Once set up, public councils became dependent on the top officials in a specific government executive body. People could be appointed to these councils who received preferential treatment in the form of, for example, special IDs and faster solution of personal or business problems in exchange for their loyalty. In 2009, Yulia Tymoshenko’s Cabinet issued a new resolution to regulate these councils. On the one hand, it prevented irrelevant people and organizations from infiltrating them, but on the other hand, it introduced an unwieldy election mechanism. For example, members of councils attached to local government bodies had to be elected at a meeting of no less than one-fourth of NGOs registered in the region.

The same mechanism had to be used on the level of central government bodies but on a nationwide level. Now a resolution issued by Mykola Azarov’s Cabinet of Ministers eliminated this unfeasible approach, while at the same time making public councils de jure dependent on top officials in ministries and other executive bodies. Moreover, it failed to establish any qualifying criteria for “institutes of civil society” that can participate in the election and operation of the said councils. Religious organizations, women’s movements, trade unions and mass media all received equal rights to being elected.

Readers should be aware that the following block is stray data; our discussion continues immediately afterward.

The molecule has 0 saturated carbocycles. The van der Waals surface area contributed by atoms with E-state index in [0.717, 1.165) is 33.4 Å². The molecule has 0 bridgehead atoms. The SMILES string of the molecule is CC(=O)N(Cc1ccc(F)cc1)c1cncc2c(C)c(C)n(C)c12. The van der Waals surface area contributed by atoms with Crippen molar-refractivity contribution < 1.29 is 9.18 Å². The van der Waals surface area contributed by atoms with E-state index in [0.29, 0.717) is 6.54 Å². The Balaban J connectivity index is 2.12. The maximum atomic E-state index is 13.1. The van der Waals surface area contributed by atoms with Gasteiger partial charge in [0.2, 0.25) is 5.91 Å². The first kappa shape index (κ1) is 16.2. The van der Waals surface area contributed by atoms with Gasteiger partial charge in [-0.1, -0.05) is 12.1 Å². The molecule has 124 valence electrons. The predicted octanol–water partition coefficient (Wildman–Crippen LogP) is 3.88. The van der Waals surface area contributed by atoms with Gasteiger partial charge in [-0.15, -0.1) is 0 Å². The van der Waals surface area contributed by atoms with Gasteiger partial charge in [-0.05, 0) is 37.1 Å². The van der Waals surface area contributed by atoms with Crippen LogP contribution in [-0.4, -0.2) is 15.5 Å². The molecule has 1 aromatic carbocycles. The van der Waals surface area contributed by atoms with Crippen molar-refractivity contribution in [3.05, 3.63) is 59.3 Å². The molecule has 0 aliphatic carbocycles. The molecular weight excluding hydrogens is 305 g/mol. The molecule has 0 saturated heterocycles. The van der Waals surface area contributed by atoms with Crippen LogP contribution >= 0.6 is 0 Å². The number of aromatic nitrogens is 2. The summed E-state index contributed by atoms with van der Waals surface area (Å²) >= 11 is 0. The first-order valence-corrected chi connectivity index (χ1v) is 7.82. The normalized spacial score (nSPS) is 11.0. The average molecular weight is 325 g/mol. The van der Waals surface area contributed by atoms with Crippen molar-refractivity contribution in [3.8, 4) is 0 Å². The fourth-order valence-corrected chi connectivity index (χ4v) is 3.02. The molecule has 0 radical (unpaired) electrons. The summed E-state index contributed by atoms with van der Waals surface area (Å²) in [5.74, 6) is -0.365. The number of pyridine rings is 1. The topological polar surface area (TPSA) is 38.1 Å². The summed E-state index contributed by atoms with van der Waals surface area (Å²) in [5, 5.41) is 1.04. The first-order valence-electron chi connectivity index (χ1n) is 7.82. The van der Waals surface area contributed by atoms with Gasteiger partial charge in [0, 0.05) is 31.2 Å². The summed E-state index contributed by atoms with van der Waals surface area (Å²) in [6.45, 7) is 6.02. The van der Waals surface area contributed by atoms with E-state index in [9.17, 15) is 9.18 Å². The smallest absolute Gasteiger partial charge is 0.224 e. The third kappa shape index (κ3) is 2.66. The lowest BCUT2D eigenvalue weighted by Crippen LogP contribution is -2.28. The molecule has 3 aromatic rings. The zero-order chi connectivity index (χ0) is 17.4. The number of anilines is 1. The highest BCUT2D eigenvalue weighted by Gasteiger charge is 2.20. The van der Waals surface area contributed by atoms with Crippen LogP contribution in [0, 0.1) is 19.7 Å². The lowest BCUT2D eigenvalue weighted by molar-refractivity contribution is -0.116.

And then NGOs rushed to take seats in councils in nearly 600 executive bodies. Virtually no attempts on the part of the government to obstruct the process have been reported. On the contrary, authorities provided rooms, equipment and their own representatives. This was all very good for a young democracy with a post-Soviet spirit and foggy prospects for the future. But then strange things began to come to the surface. Many seats on the council attached to Ukraine’s Foreign Ministry were taken by representatives of the Embassy of God Church, including its pastor who was elected chairman. Something was rotten in the Ukrainian kingdom of civic equity and government transparency. A Swedish diplomat told me: It is only possible in a country like Iran for clergymen to chair councils attached to the country’s foreign ministry. Now, how do we prove that Ukraine is different?